7. In answering this question, the board observes that according to document (D2), the purpose of introducing a RGD motif "...serves to target these peptides to the site of a platelet-rich clot. Once the peptides reach this target, they inhibit both additional platelet aggregation and the generation of fibrin. This action prevents the expansion of a blood clot, effectively resulting in increased clot dissolution." (see page 9, lines 36 to 38; see also page 23, lines 34 to 38) or "... may serve to target this peptide to a thrombus and thus increase the local concentration of a thrombin inhibitor at that site." (see page 23, lines 43 to 44). All these technical effects are thus not related to "in vivo imaging or detection of a thrombus".

8. Rather, in the board's view, the sought technical effect of increasing clot dissolution by introduction of a RGD motif precludes interpreting the disclosure of document (D2) as a teaching (inherent or not) of "in vivo imaging or detection of a thrombus by binding in vivo to RGD binding sites on the thrombus". This is because in order to radioimage a thrombus, the radiolabeled agent has to be incorporated in the "rapidly growing venous thrombus" (see document (D21), cited as expert opinion, page 132, end of left hand column). But "growing" is the opposite of "dissolving".

9. In view of the foregoing, the board concludes that document (D2) does not make available to the public the technical effect stated in claim 1, namely the achieving imaging of the thrombus by binding of the radiolabelled peptide to the RGD receptor.

10. It is argued by the respondent that the use of RGD-containing peptides for thrombus imaging by binding to the RGD binding sites on platelets can also be derived from claims 11, 31 and 32 of document (D2) read together. Claim 11 indeed relates to, inter alia, the peptide RGDFEEIPEEY (RGD sequence emphasised by the board). Claim 31 relates to, inter alia, a peptide according to claim 7 radiolabelled with 125I, 123I or 111In, while claim 32 reads: "A composition for ex vivo imaging of a fibrin or platelet thrombus in a patient comprising a peptide according to claim 31".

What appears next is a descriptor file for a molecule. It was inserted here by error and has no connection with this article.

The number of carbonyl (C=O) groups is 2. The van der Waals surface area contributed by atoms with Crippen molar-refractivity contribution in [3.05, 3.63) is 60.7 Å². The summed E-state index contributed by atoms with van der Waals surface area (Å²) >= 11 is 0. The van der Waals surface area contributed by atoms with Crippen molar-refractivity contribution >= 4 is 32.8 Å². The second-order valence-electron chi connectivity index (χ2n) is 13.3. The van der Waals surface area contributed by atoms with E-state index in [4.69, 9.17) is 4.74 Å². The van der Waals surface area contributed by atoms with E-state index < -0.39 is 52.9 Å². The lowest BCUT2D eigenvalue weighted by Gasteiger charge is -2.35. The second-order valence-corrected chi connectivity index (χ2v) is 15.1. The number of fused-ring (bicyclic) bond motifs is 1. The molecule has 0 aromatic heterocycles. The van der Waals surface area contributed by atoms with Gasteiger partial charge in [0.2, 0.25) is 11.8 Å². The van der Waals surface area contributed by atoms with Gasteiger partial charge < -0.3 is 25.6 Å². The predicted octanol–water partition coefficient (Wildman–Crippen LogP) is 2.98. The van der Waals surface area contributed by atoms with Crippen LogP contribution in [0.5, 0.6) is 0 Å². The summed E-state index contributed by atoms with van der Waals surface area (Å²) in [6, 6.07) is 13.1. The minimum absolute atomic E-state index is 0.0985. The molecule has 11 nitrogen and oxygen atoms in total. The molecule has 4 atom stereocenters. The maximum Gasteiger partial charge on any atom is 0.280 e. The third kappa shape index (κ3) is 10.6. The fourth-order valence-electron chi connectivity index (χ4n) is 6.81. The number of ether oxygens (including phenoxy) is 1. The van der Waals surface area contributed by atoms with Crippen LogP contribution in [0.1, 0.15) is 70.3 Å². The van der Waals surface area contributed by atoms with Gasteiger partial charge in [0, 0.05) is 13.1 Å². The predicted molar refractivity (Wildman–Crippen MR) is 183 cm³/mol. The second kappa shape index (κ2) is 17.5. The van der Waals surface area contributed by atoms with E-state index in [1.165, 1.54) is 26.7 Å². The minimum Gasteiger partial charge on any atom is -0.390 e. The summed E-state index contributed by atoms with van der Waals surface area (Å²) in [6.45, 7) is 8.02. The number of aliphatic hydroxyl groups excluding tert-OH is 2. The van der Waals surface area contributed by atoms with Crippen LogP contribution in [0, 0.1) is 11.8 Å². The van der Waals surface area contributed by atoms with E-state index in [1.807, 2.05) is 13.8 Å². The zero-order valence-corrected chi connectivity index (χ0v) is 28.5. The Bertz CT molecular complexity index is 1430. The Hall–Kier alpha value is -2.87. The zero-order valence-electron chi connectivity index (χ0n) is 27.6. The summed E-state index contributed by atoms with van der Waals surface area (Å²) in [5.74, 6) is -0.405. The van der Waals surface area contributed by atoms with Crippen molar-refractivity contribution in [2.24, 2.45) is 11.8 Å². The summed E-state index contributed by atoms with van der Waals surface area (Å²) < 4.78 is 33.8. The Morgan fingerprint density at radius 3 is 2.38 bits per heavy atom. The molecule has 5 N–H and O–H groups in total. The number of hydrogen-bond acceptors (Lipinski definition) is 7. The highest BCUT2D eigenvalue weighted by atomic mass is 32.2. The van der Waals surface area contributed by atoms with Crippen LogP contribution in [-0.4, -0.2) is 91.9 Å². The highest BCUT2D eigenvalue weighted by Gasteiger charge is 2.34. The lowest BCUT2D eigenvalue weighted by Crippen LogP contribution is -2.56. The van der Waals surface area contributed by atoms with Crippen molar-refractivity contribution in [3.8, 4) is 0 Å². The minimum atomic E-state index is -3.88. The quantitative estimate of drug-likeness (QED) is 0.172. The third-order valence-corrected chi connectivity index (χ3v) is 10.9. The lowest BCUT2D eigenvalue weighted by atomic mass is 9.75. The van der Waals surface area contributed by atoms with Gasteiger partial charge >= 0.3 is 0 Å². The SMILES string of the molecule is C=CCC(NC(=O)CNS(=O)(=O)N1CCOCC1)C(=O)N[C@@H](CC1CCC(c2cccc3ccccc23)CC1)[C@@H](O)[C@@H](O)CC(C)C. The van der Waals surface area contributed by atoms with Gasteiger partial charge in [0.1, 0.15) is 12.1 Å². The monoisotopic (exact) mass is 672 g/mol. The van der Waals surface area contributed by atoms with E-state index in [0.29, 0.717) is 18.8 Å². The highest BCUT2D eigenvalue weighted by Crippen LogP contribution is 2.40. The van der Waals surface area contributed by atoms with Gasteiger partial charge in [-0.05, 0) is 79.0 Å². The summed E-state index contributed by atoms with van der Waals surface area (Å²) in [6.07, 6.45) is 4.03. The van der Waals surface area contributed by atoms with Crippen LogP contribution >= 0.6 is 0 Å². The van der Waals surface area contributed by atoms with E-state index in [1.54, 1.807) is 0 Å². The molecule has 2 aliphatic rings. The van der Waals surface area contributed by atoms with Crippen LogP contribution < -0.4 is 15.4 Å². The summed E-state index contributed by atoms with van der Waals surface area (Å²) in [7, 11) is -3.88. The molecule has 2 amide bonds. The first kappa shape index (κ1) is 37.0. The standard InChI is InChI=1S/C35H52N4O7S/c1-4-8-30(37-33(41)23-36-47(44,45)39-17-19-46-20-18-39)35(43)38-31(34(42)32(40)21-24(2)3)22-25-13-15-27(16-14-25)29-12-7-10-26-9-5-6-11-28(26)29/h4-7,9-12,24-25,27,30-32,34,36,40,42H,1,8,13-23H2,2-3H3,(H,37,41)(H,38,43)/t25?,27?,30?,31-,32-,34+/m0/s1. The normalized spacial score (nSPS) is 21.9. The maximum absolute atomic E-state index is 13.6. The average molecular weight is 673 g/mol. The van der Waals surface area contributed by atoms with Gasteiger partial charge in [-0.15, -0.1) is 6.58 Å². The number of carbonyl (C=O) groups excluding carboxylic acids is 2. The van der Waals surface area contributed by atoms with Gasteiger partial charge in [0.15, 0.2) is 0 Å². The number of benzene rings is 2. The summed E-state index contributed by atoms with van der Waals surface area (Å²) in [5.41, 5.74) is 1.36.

11. The board notes that the feature "by binding in vivo to RGD binding sites on the thrombus" is absent from these claims. Thus, no correlation between imaging of the thrombus and binding of the radiolabelled peptide to the RGD receptor can be derived from these claims.

12. Even interpreting these claims in the light of the description, no different result is arrived at. The description teaches that, for the purpose of radioimaging, the binding of the peptide to either platelet clots or to fibrin clots occurs always via thrombin, not via the RGD receptor (see page 9, line 7: "...bind to thrombin in a fibrin clot..." and page 9, lines 9 to 10: "This technique also yields images of platelet-bound thrombin and meizothrombin."). While it may be true (see point 5 supra) that the RGD-hirudin peptide also binds via the RGD receptor, this is described as inhibiting additional platelet aggregation, and there is no suggestion that it assists in radioimaging. Finally, interpreting the description as suggesting "in vivo imaging or detection of a thrombus by binding in vivo to RGD binding sites on the thrombus", as the claim requires, would also be in contradiction with the "dissolving" effect looked for (see point 8 supra).

13. In conclusion, the subject-matter of claim 1 and dependent claims 2 to 9 fulfils the requirements of novelty insofar as they relate to both tumour and thrombus imaging.

As for the radioactively labelled peptides of claims 10 and 11, although they conceptually fall under the general formula of claim 11 (via claim 31) of document (D2), the latter fails to disclose any of these peptides (RGDSY, RGDFY, RGDSYC or RGDSCRGDSY) explicitly. Therefore, the subject-matter of claims 10 and 11 is also considered novel (see eg decision T 7/86, OJ EPO 1988, 381).

14. No need arises to consider the first and second auxiliary requests.

ORDER

For these reasons it is decided that:

1. The decision under appeal is set aside.

2. The case is remitted to the first instance for further prosecution on the basis of the main request filed on 16. August 1997.

Quick Navigation